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Submitted by sproutingforth on Thu, 2007-10-25 17:41
I’m disturbed. It seems that scientists have now stuck a rabbit gene into poplar trees turning them into super trees that can suck up and destroy toxic chemicals from the air.
A philosophy professor at the University of Washington where the experiments are being performed reflects that "this is a real dilemma for the environmental community."
Essentially, I’m with those who worry about the unknowns. Yes, these are non-edible transgenic plants. But just because they’re not obviously entering our food chain doesn’t make them okay. We’re talking mutant trees here. And what about the effects these trees will have on the ecosystem in which they are planted? The trees are unique for being able to remove and destroy "several of the most widespread and dangerous pollutants", but it is this very versatility that could also cause problems – the rabbit enzyme’s flexibility could mean that it is able to affect the trees and other organisms in unforseen ways.
What is more disturbing is the subtle power
Submitted by turbosprout on Fri, 2007-09-21 09:53
Last night we got to see the Natural & Organic Product Exhibition's preview screening of The 11th Hour which has blown us away and really driven home the message that we need to act now at this, the Earths 11th Hour, before it's too late to save our planet, the human species and all the other species we are dooming with our current way of life. It is no longer about preserving life as we know it - there is too much that sucks about our present condition. This movie makes the point that we need to re-invent life as we know it: our current systems will have to be re-designed and re-engineered to be sustainable.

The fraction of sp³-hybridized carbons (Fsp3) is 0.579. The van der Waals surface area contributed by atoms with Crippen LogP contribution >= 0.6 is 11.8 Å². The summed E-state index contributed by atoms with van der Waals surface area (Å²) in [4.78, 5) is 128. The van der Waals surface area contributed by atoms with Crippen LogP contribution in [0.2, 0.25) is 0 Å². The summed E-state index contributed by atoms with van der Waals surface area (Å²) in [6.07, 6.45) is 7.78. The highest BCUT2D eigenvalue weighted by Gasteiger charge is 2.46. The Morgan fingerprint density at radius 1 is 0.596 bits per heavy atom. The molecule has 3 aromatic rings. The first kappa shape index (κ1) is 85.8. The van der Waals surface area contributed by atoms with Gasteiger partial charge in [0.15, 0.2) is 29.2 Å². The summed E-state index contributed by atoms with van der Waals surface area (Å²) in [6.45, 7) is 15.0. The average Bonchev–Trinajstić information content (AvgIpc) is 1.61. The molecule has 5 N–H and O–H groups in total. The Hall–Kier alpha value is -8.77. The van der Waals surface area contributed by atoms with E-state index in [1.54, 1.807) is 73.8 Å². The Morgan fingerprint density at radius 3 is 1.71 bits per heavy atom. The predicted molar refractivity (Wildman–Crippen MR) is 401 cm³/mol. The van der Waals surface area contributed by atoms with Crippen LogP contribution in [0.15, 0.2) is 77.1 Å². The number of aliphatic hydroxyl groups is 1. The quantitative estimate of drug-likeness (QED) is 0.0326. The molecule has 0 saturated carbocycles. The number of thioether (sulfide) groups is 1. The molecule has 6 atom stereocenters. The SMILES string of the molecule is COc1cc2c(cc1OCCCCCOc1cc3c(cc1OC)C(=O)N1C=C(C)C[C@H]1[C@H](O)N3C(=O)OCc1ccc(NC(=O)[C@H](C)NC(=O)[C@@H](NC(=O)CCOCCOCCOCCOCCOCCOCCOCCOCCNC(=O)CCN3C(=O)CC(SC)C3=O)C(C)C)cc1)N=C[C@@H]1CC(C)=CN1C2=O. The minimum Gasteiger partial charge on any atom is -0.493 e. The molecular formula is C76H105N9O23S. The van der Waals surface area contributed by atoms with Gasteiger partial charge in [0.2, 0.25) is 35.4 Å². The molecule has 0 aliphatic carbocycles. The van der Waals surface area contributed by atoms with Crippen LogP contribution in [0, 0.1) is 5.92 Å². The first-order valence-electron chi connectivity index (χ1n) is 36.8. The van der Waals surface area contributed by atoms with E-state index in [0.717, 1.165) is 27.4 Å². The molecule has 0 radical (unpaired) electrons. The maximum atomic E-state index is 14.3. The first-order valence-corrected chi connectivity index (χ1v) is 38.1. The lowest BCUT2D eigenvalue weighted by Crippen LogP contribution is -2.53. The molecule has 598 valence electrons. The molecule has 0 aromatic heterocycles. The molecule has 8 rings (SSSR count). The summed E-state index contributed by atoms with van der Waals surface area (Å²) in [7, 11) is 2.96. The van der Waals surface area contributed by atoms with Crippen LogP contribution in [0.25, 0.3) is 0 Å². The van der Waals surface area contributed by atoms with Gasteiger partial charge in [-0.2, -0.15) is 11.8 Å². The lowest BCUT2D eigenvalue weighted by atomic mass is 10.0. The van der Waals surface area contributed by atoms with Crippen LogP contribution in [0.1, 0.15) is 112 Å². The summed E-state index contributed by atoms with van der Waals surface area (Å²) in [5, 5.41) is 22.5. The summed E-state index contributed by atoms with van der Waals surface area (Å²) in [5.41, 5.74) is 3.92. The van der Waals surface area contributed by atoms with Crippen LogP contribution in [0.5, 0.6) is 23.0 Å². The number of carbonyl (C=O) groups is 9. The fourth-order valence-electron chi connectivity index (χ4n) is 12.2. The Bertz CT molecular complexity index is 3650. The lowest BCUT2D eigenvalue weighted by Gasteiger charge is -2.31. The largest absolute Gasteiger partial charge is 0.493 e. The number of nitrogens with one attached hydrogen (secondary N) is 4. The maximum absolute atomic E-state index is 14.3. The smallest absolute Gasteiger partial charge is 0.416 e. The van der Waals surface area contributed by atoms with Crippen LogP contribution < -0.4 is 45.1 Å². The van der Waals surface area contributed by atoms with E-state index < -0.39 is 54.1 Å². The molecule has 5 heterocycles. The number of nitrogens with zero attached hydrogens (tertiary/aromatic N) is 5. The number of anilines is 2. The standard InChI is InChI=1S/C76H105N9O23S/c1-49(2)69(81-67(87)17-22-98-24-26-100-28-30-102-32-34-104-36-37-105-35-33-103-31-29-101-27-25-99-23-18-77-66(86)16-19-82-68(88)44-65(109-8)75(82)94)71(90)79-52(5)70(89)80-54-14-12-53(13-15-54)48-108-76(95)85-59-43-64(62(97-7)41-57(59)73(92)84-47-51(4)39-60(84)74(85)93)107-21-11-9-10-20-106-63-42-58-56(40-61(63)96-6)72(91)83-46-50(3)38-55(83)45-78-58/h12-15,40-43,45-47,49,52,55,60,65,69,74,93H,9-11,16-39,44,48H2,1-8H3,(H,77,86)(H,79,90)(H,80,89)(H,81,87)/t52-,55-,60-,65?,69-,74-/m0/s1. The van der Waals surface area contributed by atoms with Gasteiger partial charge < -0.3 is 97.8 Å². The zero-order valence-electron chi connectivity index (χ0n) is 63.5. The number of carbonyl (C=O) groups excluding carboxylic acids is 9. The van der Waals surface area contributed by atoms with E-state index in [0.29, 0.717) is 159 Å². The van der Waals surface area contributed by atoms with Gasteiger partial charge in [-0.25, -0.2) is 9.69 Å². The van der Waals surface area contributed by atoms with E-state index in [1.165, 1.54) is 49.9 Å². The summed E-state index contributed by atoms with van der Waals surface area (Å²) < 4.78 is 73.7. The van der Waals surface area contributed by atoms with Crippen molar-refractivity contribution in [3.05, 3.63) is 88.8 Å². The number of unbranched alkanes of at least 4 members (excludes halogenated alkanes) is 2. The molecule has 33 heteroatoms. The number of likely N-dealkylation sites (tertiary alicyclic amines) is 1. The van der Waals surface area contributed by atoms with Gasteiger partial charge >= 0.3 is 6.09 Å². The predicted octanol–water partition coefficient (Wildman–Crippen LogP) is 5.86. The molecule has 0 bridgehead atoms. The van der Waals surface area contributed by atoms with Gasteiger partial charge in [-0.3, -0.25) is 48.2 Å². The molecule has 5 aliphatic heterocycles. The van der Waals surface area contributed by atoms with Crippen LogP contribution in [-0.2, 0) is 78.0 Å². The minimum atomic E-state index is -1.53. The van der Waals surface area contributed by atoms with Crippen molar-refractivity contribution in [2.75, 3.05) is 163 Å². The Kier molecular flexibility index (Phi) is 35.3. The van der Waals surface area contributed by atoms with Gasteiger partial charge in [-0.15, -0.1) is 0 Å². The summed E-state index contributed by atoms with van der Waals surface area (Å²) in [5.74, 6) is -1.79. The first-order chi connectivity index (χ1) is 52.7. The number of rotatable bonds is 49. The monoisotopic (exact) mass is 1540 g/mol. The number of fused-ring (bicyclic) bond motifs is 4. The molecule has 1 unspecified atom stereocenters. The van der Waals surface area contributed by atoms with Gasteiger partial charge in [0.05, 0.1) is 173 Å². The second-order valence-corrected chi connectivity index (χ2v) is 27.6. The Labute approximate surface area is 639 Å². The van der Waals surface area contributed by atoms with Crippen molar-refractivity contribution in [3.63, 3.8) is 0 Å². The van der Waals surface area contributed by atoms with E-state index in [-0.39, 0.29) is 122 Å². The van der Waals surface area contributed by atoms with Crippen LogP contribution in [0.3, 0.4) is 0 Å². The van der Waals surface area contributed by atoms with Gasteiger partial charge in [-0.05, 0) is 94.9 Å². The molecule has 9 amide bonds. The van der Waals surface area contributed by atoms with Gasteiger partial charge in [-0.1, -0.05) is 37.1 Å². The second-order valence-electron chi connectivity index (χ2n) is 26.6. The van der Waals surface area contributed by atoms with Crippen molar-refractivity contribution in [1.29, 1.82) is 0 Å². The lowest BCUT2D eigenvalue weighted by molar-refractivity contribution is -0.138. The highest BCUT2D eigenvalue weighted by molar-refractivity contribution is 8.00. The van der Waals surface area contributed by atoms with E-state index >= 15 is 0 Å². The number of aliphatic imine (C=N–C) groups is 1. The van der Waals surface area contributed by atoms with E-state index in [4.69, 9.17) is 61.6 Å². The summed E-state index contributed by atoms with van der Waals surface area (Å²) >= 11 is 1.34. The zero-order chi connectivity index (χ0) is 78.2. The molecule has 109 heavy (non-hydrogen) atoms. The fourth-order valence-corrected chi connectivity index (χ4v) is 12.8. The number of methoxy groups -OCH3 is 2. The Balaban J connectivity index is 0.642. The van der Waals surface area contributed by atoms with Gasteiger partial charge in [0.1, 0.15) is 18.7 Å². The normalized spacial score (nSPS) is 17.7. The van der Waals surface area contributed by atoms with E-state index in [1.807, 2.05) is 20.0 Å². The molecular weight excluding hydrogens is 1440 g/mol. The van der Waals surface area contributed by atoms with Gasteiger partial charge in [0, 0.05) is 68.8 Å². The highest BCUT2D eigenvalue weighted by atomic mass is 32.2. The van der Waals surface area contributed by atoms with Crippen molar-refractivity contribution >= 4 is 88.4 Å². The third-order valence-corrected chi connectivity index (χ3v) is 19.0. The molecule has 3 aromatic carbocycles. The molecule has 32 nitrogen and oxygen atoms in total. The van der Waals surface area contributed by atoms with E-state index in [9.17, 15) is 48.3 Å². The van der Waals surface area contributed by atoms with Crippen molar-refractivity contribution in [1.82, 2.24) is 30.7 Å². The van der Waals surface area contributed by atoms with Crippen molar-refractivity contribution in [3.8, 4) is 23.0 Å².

The opening sequence was very emotive. A view of the beginning of human life, a foetus developing in the womb, overlayed with the sound of a human heartbeat, then into a series of shots conveying...
Submitted by sproutingforth on Wed, 2007-09-12 10:01
Uranium Road. Lift the lid on the closed world of nuclear in SA revealing secrets and greed. Uranium Road is a 53 minute documentary, based on the book by Dr David Fig. It presents SA nuclear programmes, showing how the nuclear industry creates closed cliques of the powerful and fundamentally undermines the democratic principles of our young democracy. Screening in Jhb, 14 Sept at 12h00 at Atlas Studios, cnr of Frost and Owl Streets. Contact Jenny Hunter on 011 648 0367 or firstname.lastname@example.org